Every few years, someone revisits the controversy over the big vagina on the wall. The topic was broached most recently by Geoff Meeker in his media blog at thetelegram.com.
I’m referring to the “Red Trench,” Don Wright’s oversized sculpture depicting a bloody-looking trench gouged into sand.
The work was commissioned by the provincial government in the 1980s, and went on display in a busy open stairwell at the Confederation Building.
Before long, the huge, labia-like depiction had become the talk of the town. Thousands of politicians and public servants passed by the sculpture every day, and the visual similarity was hard to ignore. Some were offended, others merely uncomfortable, and a few downright juvenile about it.
When it hit talk shows and the media, the government tried to defend it. Eventually, they decided it wasn’t worth the grief. They took it down and, instead of finding a new home, put it in storage where it remained for five years.
There is an element to this story that still offends me today. I’m not offended by suggestive art, unless I feel it is cheap or gratuitous. Neither am I offended by the public’s reaction to this work or its subsequent removal.
What I am offended by is the elitist scolding handed down from arts gurus such as former provincial curator and arts critic Peter Bell.
Bell was on a Telegram panel 12 years ago tasked to select the “Newfoundland artist of the millennium.” It was part of expert- and reader-driven surveys in various categories to kick off the year 2000. The panellists picked Wright as top choice.
Wright founded St. Michael’s Printshop in the 1970s, and was rightly touted for his instructive as well as artistic contributions.
But Bell took the opportunity, as he had at the time of the uproar, to sling more mud and invective at the unsophisticated brutes in government who dared remove the “Red Trench” from the wall. And in 2005, he resurrected the controversy again, in a letter to The Telegram:
“(Wright) was publicly humiliated by the government, which had ears only for a bunch of hysterical secretaries who couldn’t recognize the artist’s meditation on his approaching death.”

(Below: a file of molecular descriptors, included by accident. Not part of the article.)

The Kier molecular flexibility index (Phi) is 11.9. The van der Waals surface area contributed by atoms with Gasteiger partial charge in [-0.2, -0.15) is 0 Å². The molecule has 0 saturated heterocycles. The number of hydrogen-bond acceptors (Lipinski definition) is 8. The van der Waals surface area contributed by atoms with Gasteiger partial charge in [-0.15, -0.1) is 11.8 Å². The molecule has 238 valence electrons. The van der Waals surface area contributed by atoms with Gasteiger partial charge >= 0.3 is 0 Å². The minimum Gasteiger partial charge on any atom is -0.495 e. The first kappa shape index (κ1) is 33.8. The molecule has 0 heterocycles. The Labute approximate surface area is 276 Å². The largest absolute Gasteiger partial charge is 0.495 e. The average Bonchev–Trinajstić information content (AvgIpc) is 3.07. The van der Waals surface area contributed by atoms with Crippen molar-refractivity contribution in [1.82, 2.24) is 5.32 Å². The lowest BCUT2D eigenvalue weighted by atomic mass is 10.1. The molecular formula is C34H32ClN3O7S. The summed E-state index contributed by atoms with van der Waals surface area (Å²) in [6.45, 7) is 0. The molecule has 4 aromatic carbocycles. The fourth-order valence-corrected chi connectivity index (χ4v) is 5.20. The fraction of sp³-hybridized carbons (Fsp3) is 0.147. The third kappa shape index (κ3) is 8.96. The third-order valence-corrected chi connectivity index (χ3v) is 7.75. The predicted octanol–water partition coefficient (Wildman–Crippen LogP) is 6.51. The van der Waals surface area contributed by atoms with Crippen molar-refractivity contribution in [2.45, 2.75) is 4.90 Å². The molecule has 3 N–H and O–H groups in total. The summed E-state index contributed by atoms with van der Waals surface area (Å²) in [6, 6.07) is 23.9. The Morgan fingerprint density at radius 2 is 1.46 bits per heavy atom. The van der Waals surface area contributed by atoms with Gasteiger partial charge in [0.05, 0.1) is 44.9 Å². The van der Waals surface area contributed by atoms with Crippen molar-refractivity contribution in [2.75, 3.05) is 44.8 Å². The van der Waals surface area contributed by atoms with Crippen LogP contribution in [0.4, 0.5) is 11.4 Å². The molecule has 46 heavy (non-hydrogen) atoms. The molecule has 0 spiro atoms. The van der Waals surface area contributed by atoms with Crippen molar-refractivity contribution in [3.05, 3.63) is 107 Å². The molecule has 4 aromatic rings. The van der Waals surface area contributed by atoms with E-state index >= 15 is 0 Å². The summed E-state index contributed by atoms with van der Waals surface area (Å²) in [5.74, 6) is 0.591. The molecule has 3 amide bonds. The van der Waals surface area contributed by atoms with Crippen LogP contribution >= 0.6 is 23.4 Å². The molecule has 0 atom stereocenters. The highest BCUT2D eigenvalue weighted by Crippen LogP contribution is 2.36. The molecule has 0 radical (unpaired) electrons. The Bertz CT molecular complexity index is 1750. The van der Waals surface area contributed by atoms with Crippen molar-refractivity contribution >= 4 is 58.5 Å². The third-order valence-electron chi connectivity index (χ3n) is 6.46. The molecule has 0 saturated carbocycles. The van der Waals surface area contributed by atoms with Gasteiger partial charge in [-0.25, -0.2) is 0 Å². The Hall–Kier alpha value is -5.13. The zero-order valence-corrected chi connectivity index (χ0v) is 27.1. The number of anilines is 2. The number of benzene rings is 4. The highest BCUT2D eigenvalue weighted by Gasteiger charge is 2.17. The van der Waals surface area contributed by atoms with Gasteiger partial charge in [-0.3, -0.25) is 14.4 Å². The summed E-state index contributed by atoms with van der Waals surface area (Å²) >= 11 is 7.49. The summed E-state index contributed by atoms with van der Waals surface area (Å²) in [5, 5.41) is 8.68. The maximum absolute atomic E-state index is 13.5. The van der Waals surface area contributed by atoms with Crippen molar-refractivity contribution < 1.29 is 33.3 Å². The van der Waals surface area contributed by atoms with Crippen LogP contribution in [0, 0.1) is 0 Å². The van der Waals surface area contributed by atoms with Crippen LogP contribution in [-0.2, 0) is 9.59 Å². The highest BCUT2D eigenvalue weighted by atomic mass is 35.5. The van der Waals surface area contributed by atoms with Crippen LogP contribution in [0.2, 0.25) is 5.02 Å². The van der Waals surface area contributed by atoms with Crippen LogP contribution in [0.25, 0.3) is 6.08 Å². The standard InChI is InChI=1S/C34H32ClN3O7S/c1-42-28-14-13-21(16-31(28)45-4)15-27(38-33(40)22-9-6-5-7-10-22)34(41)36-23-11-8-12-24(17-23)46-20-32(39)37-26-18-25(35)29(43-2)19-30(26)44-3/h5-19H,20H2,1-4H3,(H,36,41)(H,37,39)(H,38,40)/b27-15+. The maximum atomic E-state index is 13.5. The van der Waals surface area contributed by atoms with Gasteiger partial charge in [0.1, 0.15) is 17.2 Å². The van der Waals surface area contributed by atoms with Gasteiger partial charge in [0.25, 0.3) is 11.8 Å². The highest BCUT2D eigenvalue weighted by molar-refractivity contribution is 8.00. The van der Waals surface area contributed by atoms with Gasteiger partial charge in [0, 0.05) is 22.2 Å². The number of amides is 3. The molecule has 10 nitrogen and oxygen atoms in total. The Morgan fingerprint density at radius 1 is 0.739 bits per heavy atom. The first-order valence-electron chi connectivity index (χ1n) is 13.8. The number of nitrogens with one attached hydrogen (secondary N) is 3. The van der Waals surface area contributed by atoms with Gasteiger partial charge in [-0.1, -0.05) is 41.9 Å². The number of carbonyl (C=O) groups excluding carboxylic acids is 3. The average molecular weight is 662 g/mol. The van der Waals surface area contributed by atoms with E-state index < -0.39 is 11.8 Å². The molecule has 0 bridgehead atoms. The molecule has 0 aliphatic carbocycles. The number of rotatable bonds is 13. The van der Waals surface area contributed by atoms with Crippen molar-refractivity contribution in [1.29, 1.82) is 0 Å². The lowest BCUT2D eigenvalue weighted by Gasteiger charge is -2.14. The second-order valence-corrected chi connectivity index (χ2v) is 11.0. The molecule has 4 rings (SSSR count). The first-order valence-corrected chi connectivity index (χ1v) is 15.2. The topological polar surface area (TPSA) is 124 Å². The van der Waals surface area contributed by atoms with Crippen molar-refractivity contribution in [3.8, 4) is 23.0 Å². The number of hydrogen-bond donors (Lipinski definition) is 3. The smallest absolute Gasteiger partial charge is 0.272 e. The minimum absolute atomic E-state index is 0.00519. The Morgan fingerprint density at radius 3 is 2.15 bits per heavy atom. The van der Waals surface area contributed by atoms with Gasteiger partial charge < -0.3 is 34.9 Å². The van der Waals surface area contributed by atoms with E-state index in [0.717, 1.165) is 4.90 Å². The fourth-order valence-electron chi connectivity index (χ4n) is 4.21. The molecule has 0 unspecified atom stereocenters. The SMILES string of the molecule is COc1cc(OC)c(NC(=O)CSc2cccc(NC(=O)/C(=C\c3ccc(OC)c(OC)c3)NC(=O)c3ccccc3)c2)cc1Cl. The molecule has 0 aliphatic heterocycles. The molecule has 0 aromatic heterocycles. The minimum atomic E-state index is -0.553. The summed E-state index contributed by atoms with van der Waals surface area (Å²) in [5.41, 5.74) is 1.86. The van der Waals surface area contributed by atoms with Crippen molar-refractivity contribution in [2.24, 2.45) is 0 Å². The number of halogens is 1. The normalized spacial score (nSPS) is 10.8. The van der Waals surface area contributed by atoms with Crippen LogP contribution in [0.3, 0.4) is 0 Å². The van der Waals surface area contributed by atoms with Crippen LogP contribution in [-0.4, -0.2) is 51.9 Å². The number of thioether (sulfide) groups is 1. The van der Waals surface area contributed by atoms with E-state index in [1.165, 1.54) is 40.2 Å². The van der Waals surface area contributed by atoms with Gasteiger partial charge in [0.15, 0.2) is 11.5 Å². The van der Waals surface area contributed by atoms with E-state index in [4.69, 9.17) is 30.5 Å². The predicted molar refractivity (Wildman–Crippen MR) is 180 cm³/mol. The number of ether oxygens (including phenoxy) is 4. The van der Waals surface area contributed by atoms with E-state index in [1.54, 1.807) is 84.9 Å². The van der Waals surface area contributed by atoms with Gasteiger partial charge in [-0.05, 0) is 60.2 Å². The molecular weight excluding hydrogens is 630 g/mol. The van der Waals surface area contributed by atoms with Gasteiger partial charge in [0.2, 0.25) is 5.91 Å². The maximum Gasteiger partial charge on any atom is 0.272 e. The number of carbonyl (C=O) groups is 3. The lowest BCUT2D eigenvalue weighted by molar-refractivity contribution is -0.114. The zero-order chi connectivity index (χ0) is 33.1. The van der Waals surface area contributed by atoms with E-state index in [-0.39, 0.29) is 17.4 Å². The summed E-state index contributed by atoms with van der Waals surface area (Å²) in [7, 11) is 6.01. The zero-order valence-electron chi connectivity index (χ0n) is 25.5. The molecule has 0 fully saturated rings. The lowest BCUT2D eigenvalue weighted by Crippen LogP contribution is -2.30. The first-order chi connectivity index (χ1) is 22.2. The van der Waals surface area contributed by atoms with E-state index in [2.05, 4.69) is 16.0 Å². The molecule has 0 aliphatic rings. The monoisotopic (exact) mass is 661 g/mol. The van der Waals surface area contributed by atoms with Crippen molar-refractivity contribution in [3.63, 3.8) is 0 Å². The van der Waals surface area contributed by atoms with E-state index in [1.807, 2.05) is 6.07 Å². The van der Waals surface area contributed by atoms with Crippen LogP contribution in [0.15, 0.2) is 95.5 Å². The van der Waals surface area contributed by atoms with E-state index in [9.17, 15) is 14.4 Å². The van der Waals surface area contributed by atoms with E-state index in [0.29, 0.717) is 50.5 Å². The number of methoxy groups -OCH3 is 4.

This quote really gets at the heart of the matter.
First, there is a misconception that the vagina image only arose in the minds of the unwashed masses — that the artist had no such intention. I remember this quite distinctly. Arts advocates and critics were initially incensed with the lewd comparison, bashing those who dared voice it.
It’s not unknown for artists to take advantage of a public commission to rattle a few cages. A piece installed outside Confederation Building was called “Garbage in the Wind” — a clever dig at the goings on inside the legislature.
In this case, however, we were assured the artist’s intentions were pure and sacrosanct. The gaspers and snickerers were despicable cretins.
Wright himself remained coy and evasive throughout the uproar. But his priestly defenders remained stalwart: the citizenry must bow before the beauty of high art. (Not that they had a choice, as it was rammed down their throats each day at work.)
The ironic epilogue — ignored or overlooked by most — is that Wright finally admitted before his death in 1988 that, while the idea did spring from his penchant for carving lines in the sand, the genitalia resemblance was deliberate.
That still doesn’t make it dirty or lewd, of course. Good art has meaning on many levels. But it certainly vindicated the parade of politicians and innocent office workers that saw it every day.
I think Wright deserves the accolades he gets. He earned a special place in the pantheon of local arts pioneers, and I am proud to say one of his limited edition prints dominates our living room wall.
But the “Red Trench” was a single case of the wrong idea for the wrong place at the wrong time. Nothing more.
Peter Jackson is The Telegram’s
commentary editor. Email: firstname.lastname@example.org.